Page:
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Backlist Books: ‘The Two-Family House’ by Lynda Cohen Loigman

Published on January 12th, 2018 | Updated on January 12th, 2018 | By FanFest

‘Sup readers? It’s Friday, so I bet you were gearing up for an On The Shelf column, but life is full of surprises, so we’re doing a Backlist Books column instead. If you haven’t seen this before, Backlist Books is the exact opposite of On The Shelf: I take a book that’s at least six months old and put it under the microscope to see if, when the hype dies down, it’s still worth the read. So, this week’s pick was author Lynda Cohen Loigman’s debut historical fiction novel.

The Two-Family House was published in March of 2017. Beginning in the 1940s, The Two-Family House centers around, as you might expect, two families (well, one family, but two separate branches). Hearty, gregarious, larger-than-life Abe lives upstairs with his warm, magnetic wife Helen and their four boys. Downstairs is the domain of sour, difficult Mort, his timid, duty-bound wife Rose, and their three daughters. Abe loves his family and believes it to be the nucleus of all good things while, just as vehemently, Mort resents his. Despite being polar opposites, Rose and Helen have an unbreakable bond, both as friends and as sisters-in-law. When Helen and Rose discover they’re pregnant at the same time, they’re overjoyed— and desperate.

Helen, though she loves her children with everything she has, lives in a house full of boisterous boys who are growing into young men right before her very eyes. She longs for a little girl to balance out the rough-and-tumble nature of her brood. On the other hand, Rose’s frenzied desire to finally give her unhappy husband the son he covets is less about genuine maternal longing, and more about knowing that if she fails to give him a boy on her fourth try, he will withdraw from her completely. The idea that Rose might have a son has reinvigorated both Mort and their marriage— she cannot fail.

As fate would have it, Rose and Helen end up going into labour on the night of a fierce blizzard. Getting to the hospital is impossible, and their husbands are away on business. They give birth with only each other and a hurried midwife to bear witness, making a choice that will destroy everything they’ve ever known, testing the bonds of friendship, family, and what it means to love unconditionally.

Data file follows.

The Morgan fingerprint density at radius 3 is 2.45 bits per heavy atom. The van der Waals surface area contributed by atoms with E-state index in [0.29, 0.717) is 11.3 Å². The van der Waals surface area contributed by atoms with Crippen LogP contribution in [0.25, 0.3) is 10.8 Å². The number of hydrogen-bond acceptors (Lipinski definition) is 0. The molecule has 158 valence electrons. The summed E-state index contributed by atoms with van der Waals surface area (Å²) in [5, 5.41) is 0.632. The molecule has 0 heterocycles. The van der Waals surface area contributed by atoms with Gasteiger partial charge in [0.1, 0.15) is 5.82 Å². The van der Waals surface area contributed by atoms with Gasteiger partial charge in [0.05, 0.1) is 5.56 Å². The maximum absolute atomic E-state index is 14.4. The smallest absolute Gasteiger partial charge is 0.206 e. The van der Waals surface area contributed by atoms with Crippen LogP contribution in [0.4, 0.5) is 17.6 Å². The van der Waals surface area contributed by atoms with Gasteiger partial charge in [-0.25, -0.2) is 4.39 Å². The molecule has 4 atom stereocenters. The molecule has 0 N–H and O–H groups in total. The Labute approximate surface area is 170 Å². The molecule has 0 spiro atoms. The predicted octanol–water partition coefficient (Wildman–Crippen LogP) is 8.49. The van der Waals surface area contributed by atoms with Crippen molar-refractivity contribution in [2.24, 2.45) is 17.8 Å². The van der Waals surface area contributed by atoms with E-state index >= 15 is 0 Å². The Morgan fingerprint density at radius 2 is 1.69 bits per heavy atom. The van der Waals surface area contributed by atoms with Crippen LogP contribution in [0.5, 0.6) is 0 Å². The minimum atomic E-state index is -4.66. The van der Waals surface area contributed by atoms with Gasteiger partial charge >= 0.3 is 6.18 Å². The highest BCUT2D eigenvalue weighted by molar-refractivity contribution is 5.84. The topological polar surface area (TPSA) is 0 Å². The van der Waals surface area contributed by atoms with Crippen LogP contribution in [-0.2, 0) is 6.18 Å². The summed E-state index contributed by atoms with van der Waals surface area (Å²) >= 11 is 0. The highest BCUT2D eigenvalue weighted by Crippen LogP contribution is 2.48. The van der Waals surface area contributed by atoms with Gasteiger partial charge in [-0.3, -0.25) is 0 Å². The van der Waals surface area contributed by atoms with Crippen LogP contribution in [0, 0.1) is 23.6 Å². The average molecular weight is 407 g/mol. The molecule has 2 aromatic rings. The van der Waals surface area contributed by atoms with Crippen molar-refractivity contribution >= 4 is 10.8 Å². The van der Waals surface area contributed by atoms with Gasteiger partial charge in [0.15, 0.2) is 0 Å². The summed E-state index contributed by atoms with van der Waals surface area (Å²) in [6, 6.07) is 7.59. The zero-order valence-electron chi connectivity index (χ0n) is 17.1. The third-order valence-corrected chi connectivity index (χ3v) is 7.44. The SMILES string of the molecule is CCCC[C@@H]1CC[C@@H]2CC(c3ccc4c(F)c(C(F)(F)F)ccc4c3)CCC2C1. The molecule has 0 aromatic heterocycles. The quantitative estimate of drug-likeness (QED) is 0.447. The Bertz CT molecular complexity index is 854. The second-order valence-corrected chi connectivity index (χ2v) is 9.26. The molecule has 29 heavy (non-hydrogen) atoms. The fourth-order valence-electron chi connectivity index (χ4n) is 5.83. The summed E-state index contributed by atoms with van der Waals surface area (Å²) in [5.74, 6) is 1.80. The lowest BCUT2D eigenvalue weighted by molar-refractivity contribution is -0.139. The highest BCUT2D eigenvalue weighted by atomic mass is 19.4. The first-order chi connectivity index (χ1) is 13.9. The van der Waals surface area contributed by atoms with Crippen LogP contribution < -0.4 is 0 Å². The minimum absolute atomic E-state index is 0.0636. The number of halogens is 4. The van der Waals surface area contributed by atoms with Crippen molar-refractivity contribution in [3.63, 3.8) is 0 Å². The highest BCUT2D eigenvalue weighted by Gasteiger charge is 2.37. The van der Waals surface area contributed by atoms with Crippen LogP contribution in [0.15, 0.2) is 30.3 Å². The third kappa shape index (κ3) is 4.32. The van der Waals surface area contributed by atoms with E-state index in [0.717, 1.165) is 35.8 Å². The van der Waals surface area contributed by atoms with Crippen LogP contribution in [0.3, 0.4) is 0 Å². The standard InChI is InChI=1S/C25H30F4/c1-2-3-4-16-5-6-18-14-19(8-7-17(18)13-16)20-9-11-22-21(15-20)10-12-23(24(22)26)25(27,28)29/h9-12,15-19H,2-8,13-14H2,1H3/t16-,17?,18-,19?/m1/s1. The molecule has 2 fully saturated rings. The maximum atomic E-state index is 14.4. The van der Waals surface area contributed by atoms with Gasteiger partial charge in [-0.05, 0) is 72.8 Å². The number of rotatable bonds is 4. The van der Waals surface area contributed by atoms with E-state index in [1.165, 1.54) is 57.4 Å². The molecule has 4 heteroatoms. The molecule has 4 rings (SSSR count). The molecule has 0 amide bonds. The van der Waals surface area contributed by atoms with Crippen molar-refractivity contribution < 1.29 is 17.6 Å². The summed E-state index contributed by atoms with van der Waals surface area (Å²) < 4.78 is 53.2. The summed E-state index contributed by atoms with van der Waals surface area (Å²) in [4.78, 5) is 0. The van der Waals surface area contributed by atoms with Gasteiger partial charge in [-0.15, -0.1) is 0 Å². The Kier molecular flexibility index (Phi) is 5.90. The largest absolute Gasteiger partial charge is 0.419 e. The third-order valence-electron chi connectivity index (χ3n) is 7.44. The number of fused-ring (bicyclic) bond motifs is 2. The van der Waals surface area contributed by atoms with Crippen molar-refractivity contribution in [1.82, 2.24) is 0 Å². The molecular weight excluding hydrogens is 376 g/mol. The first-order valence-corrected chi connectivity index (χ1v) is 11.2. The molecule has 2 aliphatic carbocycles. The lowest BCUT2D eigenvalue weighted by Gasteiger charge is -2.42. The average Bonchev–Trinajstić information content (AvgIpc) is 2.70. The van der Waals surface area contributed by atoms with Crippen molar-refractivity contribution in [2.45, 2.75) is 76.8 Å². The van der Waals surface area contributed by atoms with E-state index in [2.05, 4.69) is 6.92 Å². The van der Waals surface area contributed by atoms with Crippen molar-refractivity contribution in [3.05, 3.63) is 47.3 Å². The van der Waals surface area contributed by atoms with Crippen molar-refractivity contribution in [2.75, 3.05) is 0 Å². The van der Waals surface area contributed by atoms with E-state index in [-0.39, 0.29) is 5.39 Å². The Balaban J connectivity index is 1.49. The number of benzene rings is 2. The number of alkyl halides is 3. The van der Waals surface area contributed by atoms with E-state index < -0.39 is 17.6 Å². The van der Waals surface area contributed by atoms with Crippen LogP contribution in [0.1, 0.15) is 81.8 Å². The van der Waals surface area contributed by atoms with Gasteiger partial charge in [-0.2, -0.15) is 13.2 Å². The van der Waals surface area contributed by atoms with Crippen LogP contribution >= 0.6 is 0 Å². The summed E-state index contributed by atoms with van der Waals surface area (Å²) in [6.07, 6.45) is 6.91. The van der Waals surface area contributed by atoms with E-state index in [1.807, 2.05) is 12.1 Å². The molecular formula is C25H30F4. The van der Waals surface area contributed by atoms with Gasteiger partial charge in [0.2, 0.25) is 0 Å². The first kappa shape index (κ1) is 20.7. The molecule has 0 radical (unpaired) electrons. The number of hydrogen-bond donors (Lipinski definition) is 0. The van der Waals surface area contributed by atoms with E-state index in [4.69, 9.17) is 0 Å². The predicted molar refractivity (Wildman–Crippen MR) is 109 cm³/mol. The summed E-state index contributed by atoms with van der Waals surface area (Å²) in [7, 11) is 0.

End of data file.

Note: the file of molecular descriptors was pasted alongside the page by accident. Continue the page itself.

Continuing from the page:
The Good:

Listen, I loved this book. I read it before Christmas of 2017 and finished it in less than 24 hours. It was a slow-burning, perfectly-unfurling family saga that employed all the ingredients I typically love in a story like this. I found it really unique in that it spanned over the course of years, following this large, extended, fractured family through birth, through death, and everything in-between, something Cohen Loigman pulled off near-flawlessly. Another aspect Cohen Loigman did really well was the way her characters changed and grew (or regressed) because of the choice Helen and Rose made on that fateful night. At the beginning of the novel I really felt for Rose and couldn’t stand Mort; she had fallen in love with a less-accessible, harsher version of her father, and he was just an unrelenting tightwad who was never satisfied and couldn’t show love for his wife— because prior to her last birth, she could not give him a  son— nor his three daughters— because they were, circumstantially, not sons. By the end of the story, it was the other way around. My opinion of Mort had completely changed, while I thought Rose to be selfish, spiteful, and cowardly (yes I read the book, yes I know what she went through. No, I still don’t like her).

I know those who aren’t a fan of the book usually say they thought the “twist,” was obvious and it shouldn’t have dragged on for that long. I, personally, think that maybe the book should have been marketed differently. It wasn’t about the (very obvious. It shouldn’t even be considered one) “twist,” the “twist,” isn’t a twist. The Two-Family House is so wonderful because it’s about living with the consequences of an unthinkable decision, even when the blowback is so strong it threatens to break you. For every action there is an equal and opposite reaction, and no one makes it out unscathed.

The Bad:

There actually wasn’t anything bad about this book, to be honest. I adored it. If I could change anything, it would be— again— to stop potential readers from thinking this entire novel hinges on an unknowable twist with a huge reveal, because if they read it that way, they’re going to be disappointed.

Does It Hold Up Now:

You betcha! I cannot wait for Cohen Loigman’s next book, I was so impressed with her debut. If you think you might want to give The Two-Family House a try, you can check it out here.




as seen on promo graphic


as seen on promo graphic